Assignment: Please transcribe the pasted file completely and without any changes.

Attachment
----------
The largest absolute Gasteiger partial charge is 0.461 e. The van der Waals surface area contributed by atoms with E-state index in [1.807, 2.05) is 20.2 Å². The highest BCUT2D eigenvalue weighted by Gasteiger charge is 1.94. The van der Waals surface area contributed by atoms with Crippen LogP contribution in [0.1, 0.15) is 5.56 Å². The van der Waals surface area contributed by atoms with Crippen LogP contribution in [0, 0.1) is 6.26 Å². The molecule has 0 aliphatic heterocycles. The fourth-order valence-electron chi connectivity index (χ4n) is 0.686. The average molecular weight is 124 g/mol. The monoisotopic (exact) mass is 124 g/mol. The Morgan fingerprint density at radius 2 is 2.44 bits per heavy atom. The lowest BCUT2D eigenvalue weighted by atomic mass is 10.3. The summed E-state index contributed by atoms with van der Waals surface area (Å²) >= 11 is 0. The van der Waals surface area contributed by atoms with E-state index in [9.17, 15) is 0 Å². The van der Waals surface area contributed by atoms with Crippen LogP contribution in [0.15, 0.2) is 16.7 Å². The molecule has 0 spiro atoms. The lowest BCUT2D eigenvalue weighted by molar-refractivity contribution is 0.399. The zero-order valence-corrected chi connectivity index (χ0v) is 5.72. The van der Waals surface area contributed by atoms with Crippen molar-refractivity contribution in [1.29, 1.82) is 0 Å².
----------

The largest absolute Gasteiger partial charge is 0.461 e. The van der Waals surface area contributed by atoms with E-state index in [1.807, 2.05) is 20.2 Å². The highest BCUT2D eigenvalue weighted by Gasteiger charge is 1.94. The van der Waals surface area contributed by atoms with Crippen LogP contribution in [0.1, 0.15) is 5.56 Å². The van der Waals surface area contributed by atoms with Crippen LogP contribution in [0, 0.1) is 6.26 Å². The molecule has 0 aliphatic heterocycles. The fourth-order valence-electron chi connectivity index (χ4n) is 0.686. The average molecular weight is 124 g/mol. The monoisotopic (exact) mass is 124 g/mol. The Morgan fingerprint density at radius 2 is 2.44 bits per heavy atom. The lowest BCUT2D eigenvalue weighted by atomic mass is 10.3. The summed E-state index contributed by atoms with van der Waals surface area (Å²) >= 11 is 0. The van der Waals surface area contributed by atoms with E-state index in [9.17, 15) is 0 Å². The van der Waals surface area contributed by atoms with Crippen LogP contribution in [0.15, 0.2) is 16.7 Å². The molecule has 0 spiro atoms. The lowest BCUT2D eigenvalue weighted by molar-refractivity contribution is 0.399. The zero-order valence-corrected chi connectivity index (χ0v) is 5.72. The van der Waals surface area contributed by atoms with Crippen molar-refractivity contribution in [1.29, 1.82) is 0 Å².